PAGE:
Mr. Speaker, I had a private member's motion in the last Parliament. It specifically addressed the ATT and our not signing on to the particular agreement, and not being a part of it in the form that it was currently in. It was Motion No. 589 which stated:
That, in the opinion of the House: (a) Canada already exceeds all the standards listed in United Nations resolution 55/255 concerning firearms (the resolution); (b) the regulations envisioned in the resolution would do nothing to enhance public safety, and would serve only to burden the law-abiding firearms community; and therefore, the government has already surpassed its obligations with respect to the resolution and is not required to take any further steps.
I mention that today because the same problems that existed when I presented my private member's motion in the last Parliament still exist to this very day. What needs to be understood by a couple of our friends who maybe are not part of the firearms community out in Canada today, and they are watching, is that Canada already has an extremely good system in terms of monitoring the sales and permitting sales of military equipment around the world.
The trade controls bureau regulates the Export and Import Permits Act, which, since 1947, has allowed the minister to prevent the supply of military equipment to countries for a variety of reasons, including security threats, internal and external conflicts, or sanctions by the United Nations. That is already in place, and Canada already abides by that and uses it effectively.
I will bring the question back to the firearms community. Why not exclude the firearms community from this particular Arms Trade Treaty? We would maybe have broad agreement throughout the firearms community that it would not be such a bad thing, but since it is not exempted, it would become a big problem for firearms owners.
I will bring this all back to pre-election 2015. The Liberal Party promised it would not reinstitute a firearms registry in Canada. It was a very hot topic for the Liberals. There were many rural Canadians who were upset by a firearms registry, and it was a big problem for the government because the prior Liberal government was the one that brought it in.
It was not a very popular piece of legislation. Pre-election, the Liberals said they were not going to do this again. The minister, by all his actions, is showing the exact opposite. He is just trying to do it through the back door, and we have mentioned it many times. My colleague from Red Deer—Lacombe and I mentioned this before when this was brought forward in the House. With Bill C-47, there is a real desire to bring in a back door registry without saying so.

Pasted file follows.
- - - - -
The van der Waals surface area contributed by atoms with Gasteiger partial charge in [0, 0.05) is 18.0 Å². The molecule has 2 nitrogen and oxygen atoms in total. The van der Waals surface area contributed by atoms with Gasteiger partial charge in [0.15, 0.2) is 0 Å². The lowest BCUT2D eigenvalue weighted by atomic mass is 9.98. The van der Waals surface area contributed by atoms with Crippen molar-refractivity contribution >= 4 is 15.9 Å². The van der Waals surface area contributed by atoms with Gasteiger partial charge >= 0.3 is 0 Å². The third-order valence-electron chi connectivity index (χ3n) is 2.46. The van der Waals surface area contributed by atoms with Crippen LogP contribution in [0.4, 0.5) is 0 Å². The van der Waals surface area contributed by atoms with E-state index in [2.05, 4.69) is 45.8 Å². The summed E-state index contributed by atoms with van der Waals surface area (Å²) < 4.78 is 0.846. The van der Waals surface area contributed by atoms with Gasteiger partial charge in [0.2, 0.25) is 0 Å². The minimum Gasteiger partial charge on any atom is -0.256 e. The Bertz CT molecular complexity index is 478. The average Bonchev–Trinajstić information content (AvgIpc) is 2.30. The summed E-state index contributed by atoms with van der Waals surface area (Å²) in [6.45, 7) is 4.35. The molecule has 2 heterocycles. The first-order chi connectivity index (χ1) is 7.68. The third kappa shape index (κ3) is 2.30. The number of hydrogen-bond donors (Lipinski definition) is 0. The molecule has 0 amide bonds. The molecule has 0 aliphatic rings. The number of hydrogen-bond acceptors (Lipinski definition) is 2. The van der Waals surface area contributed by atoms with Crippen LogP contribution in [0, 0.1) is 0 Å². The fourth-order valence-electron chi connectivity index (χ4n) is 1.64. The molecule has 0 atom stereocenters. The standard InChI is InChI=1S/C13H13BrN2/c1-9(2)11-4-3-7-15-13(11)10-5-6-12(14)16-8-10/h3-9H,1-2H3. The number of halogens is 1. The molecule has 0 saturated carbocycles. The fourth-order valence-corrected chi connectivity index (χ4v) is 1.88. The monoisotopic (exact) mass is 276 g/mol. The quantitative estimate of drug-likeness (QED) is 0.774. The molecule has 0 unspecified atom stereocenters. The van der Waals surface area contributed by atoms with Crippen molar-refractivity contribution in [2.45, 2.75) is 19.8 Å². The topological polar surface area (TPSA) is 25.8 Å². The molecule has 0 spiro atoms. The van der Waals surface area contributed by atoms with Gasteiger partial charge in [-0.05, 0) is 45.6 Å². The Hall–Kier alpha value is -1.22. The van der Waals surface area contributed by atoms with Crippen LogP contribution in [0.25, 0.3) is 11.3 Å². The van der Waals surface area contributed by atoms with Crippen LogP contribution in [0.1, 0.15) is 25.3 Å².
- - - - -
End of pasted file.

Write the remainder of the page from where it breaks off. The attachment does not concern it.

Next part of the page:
I will read out some of the parts of what this bill would actually require. This is Bill C-47 for all those in Canada watching. They can see the actual act. I am going to read what it would require of business owners who sell long guns and firearms. It would require them to keep records.
Every person or organization that applies for a permit, import allocation, export allocation, certificate or other authorization under this Act shall keep all records that are necessary to determine whether they have complied with this Act.
If company X is a company that sells firearms, it might export and sell them to somebody from the U.S. who buys them. This would then apply to that company's database. I might go in and buy a firearm from this particular company, and this is a question that some have asked. What limitations are there to access the records of that particular company? Are all records accessible? For every firearm that was bought and sold, is the record accessible? Because the bill does not exclude firearms owners or long gun owners, it really says that all databases would be made available to the minister.
I will talk about some more things in the actual act, and why we have problems with it. Under electronic records, the bill states:
Every person or organization that is required to keep a record and that does so electronically shall ensure that all equipment and software necessary to make the record intelligible are available during the retention period required for the record.
Those are computers, so they need to be accessible. Under inadequate records, the bill states:
If a person or organization fails to keep adequate records for the purposes of this Act, the Minister may, in writing, require them to keep any records that the Minister may specify, and they shall keep the records specified by the Minister.